- kal'-en-dar (Latin calendarium, "an account book," from calendae, "day on which accounts were due"): The Hebrew or Jewish calendar had three stages of development: the preexilic, or Biblical; the postexilic, or Talmudic; and the post-Talmudic. The first rested on observation merely, the second on observation coupled with calculation, and the third on calculation only. In the first period the priests determined the beginning of each month by the appearance of the new moon and the recurrence of the prescribed feasts from the vernal and autumnal equinoxes. Thus, the month Abib ('abhibh), the first month of the year according to the Levitical law, in which the Passover was to be celebrated, was determined by observation (Ex 12:2
; Dt 16
). After the exile more accurate methods of determining the months and seasons came into vogue, and calculation was employed to supplement and correct observations and the calendar was regulated according to the Babylonian system, as is evidenced by the names of the months which are derived from it. In later times the calendar was fixed by mathematical methods (see the article "Calendar" in the Jewish Encyclopedia). The difficulty of ascertaining the first day of the new moon by observation, in the early period, led to the celebration of two days, as seems to be indicated in 1 Sam 20:27
. We have only four names of months belonging to the pre-exilic period, and they are Phoenician. Of these Abib ('abhibh) was the first month, as already indicated, and it corresponded to Nis (nican) in the later calendar. It was the month in which the Exodus occurred and the month of the Passover (Ex 13:4
; Dt 16:1
The 2nd month of this calendar was Ziv (ziw) (1 Ki 6:1,37); Ethanim ('ethanim) was the 7th (1 Ki 8:2), corresponding to Tishri of the later calendar, and Bul (bul) the 8th, corresponded to Marchesvan (marcheshwan) (1 Ki 6:38). There were course other month names in this old calendar, but they have not come down to us. These names refer to the aspects of the seasons: thus Abib ('abhibh) means grain in the ear, just ripening (Lev 2:14; Ex 9:31); Ziv (ziw) refers to the beauty and splendor of the flowers in the spring; Ethanim ('ethanim) means perennial, probably referring to living fountains; and Bul (bul) means rain or showers, being the month when the rainy season commenced. The full calendar of months used in the postexilic period is given in a table accompanying this article. The names given in the table are not all found in the Bible, as the months are usually referred to by number, but we find Nican in Neh 2:1 and Est 3:7; Siwan in Est 8:9; Tammuz in Ezek 8:4, although the term as here used refers to a Phoenician god after whom the month was named; 'Elul occurs in Neh 6:15; Kiclew (the American Standard Revised Version "chislev") in Neh 1:1 and Zec 7:1; Tebheth in Est 2:16; ShebhaT in Zec 1:7 and 'Adhar in Ezr 6:15 and several times in Est. These months were lunar and began with the new moon, but their position in regard to the seasons varied somewhat because of the intercalary month about every three years.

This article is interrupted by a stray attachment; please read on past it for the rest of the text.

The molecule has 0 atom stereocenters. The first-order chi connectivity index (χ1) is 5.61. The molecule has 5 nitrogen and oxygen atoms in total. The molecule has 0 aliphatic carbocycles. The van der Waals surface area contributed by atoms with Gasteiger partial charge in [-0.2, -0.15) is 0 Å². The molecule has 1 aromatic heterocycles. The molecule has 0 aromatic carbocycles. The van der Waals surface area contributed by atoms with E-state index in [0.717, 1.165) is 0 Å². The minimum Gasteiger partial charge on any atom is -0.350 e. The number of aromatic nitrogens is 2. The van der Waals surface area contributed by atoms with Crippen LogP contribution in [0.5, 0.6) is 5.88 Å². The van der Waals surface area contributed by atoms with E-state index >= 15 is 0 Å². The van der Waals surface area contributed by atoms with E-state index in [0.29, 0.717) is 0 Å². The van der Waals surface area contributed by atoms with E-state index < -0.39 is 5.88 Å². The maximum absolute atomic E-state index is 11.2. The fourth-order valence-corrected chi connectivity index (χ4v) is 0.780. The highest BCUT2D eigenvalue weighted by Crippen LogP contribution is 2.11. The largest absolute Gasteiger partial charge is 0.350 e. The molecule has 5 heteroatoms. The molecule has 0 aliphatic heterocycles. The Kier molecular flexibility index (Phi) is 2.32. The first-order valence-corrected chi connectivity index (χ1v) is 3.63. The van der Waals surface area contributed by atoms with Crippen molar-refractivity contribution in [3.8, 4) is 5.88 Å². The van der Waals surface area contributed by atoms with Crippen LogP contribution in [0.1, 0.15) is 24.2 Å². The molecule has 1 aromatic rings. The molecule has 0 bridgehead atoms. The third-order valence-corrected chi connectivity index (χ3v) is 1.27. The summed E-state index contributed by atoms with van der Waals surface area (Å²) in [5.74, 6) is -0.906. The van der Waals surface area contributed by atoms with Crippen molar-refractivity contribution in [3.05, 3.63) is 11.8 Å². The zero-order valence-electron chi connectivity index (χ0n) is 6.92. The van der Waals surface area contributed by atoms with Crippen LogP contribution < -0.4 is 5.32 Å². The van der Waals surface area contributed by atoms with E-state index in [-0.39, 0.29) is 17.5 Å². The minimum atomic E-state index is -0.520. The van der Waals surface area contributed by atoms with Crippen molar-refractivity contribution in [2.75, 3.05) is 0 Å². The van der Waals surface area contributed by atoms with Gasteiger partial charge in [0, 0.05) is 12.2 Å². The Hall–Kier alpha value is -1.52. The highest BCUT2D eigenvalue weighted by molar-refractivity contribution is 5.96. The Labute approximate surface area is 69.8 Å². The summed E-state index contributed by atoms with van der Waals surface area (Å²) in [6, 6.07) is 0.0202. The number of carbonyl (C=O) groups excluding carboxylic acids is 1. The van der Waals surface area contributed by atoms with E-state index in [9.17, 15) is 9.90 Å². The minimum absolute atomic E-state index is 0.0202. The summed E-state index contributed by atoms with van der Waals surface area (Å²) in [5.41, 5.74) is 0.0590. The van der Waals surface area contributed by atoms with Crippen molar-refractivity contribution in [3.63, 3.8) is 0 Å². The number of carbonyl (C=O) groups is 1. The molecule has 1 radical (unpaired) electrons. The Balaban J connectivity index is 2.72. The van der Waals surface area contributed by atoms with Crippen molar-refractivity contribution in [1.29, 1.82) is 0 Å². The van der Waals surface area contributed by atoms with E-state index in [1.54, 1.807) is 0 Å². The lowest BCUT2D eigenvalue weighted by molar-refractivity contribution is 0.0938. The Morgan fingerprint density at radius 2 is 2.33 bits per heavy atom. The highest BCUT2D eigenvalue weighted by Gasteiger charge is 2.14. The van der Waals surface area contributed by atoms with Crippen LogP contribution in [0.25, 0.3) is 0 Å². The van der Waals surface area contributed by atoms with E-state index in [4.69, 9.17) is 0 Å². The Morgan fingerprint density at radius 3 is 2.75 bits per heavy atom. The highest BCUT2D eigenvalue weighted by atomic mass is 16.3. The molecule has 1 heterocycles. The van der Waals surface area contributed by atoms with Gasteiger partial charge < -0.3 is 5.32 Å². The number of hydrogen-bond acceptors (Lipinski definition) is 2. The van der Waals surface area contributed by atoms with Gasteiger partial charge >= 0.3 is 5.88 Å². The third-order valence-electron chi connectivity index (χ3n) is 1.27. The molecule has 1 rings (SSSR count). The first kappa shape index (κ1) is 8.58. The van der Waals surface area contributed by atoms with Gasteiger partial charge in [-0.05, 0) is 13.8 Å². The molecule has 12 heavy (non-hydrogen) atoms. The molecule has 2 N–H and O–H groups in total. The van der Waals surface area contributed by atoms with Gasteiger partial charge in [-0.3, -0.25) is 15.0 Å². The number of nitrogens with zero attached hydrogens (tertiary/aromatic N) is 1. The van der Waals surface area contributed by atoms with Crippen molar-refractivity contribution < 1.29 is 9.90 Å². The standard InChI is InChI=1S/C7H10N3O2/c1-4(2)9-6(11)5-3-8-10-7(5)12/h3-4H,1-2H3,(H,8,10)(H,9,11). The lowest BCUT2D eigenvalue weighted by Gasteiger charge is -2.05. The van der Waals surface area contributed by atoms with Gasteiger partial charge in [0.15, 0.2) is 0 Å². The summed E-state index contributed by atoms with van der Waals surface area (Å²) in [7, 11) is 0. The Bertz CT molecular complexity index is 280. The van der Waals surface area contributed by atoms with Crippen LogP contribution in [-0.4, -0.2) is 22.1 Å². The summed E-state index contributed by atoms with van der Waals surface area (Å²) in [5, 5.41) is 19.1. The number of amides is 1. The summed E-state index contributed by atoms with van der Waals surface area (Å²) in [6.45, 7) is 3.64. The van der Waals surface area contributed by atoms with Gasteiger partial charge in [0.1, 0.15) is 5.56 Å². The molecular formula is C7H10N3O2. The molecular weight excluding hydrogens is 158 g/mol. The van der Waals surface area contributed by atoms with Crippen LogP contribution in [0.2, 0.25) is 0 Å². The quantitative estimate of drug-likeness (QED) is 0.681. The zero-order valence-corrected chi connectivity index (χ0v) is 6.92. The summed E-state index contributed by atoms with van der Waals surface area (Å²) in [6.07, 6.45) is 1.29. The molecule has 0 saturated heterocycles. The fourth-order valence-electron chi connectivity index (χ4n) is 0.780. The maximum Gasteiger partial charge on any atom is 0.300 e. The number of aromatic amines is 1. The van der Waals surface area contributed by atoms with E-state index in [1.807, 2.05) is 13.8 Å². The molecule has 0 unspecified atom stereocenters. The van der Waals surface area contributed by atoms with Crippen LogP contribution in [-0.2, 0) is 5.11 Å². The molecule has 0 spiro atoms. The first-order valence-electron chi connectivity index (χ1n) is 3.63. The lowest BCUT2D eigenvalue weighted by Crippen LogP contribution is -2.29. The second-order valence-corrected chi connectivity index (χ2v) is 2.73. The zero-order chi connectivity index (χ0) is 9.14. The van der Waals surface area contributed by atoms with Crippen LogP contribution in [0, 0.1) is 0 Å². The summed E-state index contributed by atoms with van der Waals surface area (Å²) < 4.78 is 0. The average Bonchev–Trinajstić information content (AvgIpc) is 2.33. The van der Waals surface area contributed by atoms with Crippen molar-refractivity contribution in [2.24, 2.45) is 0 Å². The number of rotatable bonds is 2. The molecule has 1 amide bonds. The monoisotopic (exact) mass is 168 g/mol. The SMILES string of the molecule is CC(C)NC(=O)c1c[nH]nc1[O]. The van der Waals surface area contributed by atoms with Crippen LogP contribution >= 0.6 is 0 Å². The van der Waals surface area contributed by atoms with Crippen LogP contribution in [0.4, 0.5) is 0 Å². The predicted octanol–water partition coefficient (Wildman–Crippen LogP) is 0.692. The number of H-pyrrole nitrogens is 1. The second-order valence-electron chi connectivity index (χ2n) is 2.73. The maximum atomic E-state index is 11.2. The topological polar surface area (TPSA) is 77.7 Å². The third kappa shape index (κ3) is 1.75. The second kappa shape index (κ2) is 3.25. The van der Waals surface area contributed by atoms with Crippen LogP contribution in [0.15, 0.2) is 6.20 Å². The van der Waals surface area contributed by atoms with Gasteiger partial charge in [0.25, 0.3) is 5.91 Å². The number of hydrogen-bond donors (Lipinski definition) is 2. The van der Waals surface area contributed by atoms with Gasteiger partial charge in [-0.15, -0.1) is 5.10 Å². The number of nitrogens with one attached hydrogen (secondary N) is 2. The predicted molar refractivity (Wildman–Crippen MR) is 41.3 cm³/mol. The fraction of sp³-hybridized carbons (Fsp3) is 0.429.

The year (shanah) originally began in the autumn, as appears from Ex 23:16 and 34:22, where it is stated that the feast of Ingathering should be at the end of the year; the Sabbatic year began, also, in the 7th month of the calendar year (Lev 25:8-10), indicating that this had been the beginning of the year. This seems to have been a reckoning for civil purposes, while the year beginning with Nican was for ritual and sacred purposes. This resulted from the fact that the great feast of the Passover occurred in this month and the other feasts were regulated by this, as we see from such passages as Ex 23:14-16 and Dt 16:1-17. Josephus (Ant., I, iii, 3) says: "Moses appointed that Nican, which is the same with Xanthicus, should be the first month of their festivals, because he brought them out of Egypt in that month; so that this month began the year as to all solemnities they observed to the honor of God, although he preserved the original order of the months as to selling and buying and other ordinary affairs." A similar custom is still followed in Turkey, where the Mohammedan year is observed for feasts, the pilgrimage to Mecca and other sacred purposes, while the civil year begins in March O.S.
The year was composed of 12 or 13 months according as to whether it was ordinary or leap year. Intercalation is not mentioned in Scripture, but it was employed to make the lunar correspond approximately to the solar year, a month being added whenever the discrepancy of the seasons rendered it necessary. This was regulated by the priests, who had to see that the feasts were duly observed at the proper season. The intercalary month was added after the month of 'Adhar and was called the second 'Adhar (sheni, wa-'adhar, "and Adar"), and, as already indicated, was added about once in 3 years. More exactly, 4 years out of every 11 were leap years of 13 months (Jewish Encyclopedia, article "Calendar"), this being derived from the Babylonian calendar. If, on the 16th of the month Nican, the sun had not reached the vernal equinox, that month was declared to be the second 'Adhar and the following one Nican. This method, of course, was not exact and about the 4th century of our era the mathematical method was adopted. The number of days in each month was fixed, seven having 30 days, and the rest 29. When the intercalary month was added, the first 'Adhar had 30 and the second 29 days.